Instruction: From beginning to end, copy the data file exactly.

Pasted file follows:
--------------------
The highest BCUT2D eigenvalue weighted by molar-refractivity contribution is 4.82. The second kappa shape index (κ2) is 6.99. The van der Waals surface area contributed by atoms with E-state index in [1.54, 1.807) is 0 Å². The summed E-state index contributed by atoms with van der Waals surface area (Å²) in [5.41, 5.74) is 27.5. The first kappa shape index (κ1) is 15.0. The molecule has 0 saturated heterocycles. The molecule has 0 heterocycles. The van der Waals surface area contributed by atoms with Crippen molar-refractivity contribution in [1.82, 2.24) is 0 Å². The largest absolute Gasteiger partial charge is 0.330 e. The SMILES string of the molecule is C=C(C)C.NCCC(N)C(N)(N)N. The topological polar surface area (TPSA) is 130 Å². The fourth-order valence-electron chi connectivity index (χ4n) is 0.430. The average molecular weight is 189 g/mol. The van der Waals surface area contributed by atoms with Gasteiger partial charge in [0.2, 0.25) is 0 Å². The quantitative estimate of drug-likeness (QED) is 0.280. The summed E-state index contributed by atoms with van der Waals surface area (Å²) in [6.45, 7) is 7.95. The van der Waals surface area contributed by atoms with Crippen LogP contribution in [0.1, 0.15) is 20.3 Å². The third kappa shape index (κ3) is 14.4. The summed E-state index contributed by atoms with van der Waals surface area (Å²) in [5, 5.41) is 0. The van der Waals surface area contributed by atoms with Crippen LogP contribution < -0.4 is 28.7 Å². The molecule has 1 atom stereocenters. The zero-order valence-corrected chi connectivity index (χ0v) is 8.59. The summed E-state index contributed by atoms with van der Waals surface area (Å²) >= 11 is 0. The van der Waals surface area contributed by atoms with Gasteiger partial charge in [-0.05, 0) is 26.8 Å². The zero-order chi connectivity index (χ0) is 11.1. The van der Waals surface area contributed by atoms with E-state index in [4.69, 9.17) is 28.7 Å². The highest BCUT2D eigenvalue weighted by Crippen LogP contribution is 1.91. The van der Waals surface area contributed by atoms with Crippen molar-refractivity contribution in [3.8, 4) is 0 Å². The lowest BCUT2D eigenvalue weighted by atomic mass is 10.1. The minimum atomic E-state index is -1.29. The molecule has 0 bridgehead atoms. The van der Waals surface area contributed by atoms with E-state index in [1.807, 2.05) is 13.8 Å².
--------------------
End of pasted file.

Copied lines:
The highest BCUT2D eigenvalue weighted by molar-refractivity contribution is 4.82. The second kappa shape index (κ2) is 6.99. The van der Waals surface area contributed by atoms with E-state index in [1.54, 1.807) is 0 Å². The summed E-state index contributed by atoms with van der Waals surface area (Å²) in [5.41, 5.74) is 27.5. The first kappa shape index (κ1) is 15.0. The molecule has 0 saturated heterocycles. The molecule has 0 heterocycles. The van der Waals surface area contributed by atoms with Crippen molar-refractivity contribution in [1.82, 2.24) is 0 Å². The largest absolute Gasteiger partial charge is 0.330 e. The SMILES string of the molecule is C=C(C)C.NCCC(N)C(N)(N)N. The topological polar surface area (TPSA) is 130 Å². The fourth-order valence-electron chi connectivity index (χ4n) is 0.430. The average molecular weight is 189 g/mol. The van der Waals surface area contributed by atoms with Gasteiger partial charge in [0.2, 0.25) is 0 Å². The quantitative estimate of drug-likeness (QED) is 0.280. The summed E-state index contributed by atoms with van der Waals surface area (Å²) in [6.45, 7) is 7.95. The van der Waals surface area contributed by atoms with Crippen LogP contribution in [0.1, 0.15) is 20.3 Å². The third kappa shape index (κ3) is 14.4. The summed E-state index contributed by atoms with van der Waals surface area (Å²) in [5, 5.41) is 0. The van der Waals surface area contributed by atoms with Crippen LogP contribution < -0.4 is 28.7 Å². The molecule has 1 atom stereocenters. The zero-order valence-corrected chi connectivity index (χ0v) is 8.59. The summed E-state index contributed by atoms with van der Waals surface area (Å²) >= 11 is 0. The van der Waals surface area contributed by atoms with Gasteiger partial charge in [-0.05, 0) is 26.8 Å². The zero-order chi connectivity index (χ0) is 11.1. The van der Waals surface area contributed by atoms with E-state index in [4.69, 9.17) is 28.7 Å². The highest BCUT2D eigenvalue weighted by Crippen LogP contribution is 1.91. The van der Waals surface area contributed by atoms with Crippen molar-refractivity contribution in [3.8, 4) is 0 Å². The lowest BCUT2D eigenvalue weighted by atomic mass is 10.1. The minimum atomic E-state index is -1.29. The molecule has 0 bridgehead atoms. The van der Waals surface area contributed by atoms with E-state index in [1.807, 2.05) is 13.8 Å².